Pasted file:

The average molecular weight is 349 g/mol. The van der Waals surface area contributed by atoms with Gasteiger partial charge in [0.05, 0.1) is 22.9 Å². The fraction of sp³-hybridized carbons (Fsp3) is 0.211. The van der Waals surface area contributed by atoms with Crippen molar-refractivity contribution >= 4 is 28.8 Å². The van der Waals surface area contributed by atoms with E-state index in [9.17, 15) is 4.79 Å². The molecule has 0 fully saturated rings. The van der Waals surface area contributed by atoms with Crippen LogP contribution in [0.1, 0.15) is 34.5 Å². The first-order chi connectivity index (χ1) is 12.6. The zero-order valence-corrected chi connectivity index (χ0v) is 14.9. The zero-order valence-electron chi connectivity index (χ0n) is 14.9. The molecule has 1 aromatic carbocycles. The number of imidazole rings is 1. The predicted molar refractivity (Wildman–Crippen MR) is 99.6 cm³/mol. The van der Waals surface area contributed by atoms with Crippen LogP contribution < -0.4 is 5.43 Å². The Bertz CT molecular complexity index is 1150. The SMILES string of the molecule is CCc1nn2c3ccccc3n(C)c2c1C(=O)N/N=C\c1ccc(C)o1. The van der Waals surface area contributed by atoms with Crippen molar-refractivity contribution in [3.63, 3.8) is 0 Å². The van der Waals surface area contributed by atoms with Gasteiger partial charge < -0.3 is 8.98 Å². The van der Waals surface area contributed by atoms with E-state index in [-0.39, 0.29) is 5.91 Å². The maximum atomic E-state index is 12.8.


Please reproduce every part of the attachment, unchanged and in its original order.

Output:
The average molecular weight is 349 g/mol. The van der Waals surface area contributed by atoms with Gasteiger partial charge in [0.05, 0.1) is 22.9 Å². The fraction of sp³-hybridized carbons (Fsp3) is 0.211. The van der Waals surface area contributed by atoms with Crippen molar-refractivity contribution >= 4 is 28.8 Å². The van der Waals surface area contributed by atoms with E-state index in [9.17, 15) is 4.79 Å². The molecule has 0 fully saturated rings. The van der Waals surface area contributed by atoms with Crippen LogP contribution in [0.1, 0.15) is 34.5 Å². The first-order chi connectivity index (χ1) is 12.6. The zero-order valence-corrected chi connectivity index (χ0v) is 14.9. The zero-order valence-electron chi connectivity index (χ0n) is 14.9. The molecule has 1 aromatic carbocycles. The number of imidazole rings is 1. The predicted molar refractivity (Wildman–Crippen MR) is 99.6 cm³/mol. The van der Waals surface area contributed by atoms with Crippen LogP contribution < -0.4 is 5.43 Å². The Bertz CT molecular complexity index is 1150. The SMILES string of the molecule is CCc1nn2c3ccccc3n(C)c2c1C(=O)N/N=C\c1ccc(C)o1. The van der Waals surface area contributed by atoms with Crippen molar-refractivity contribution in [3.63, 3.8) is 0 Å². The van der Waals surface area contributed by atoms with Gasteiger partial charge < -0.3 is 8.98 Å². The van der Waals surface area contributed by atoms with E-state index in [-0.39, 0.29) is 5.91 Å². The maximum atomic E-state index is 12.8.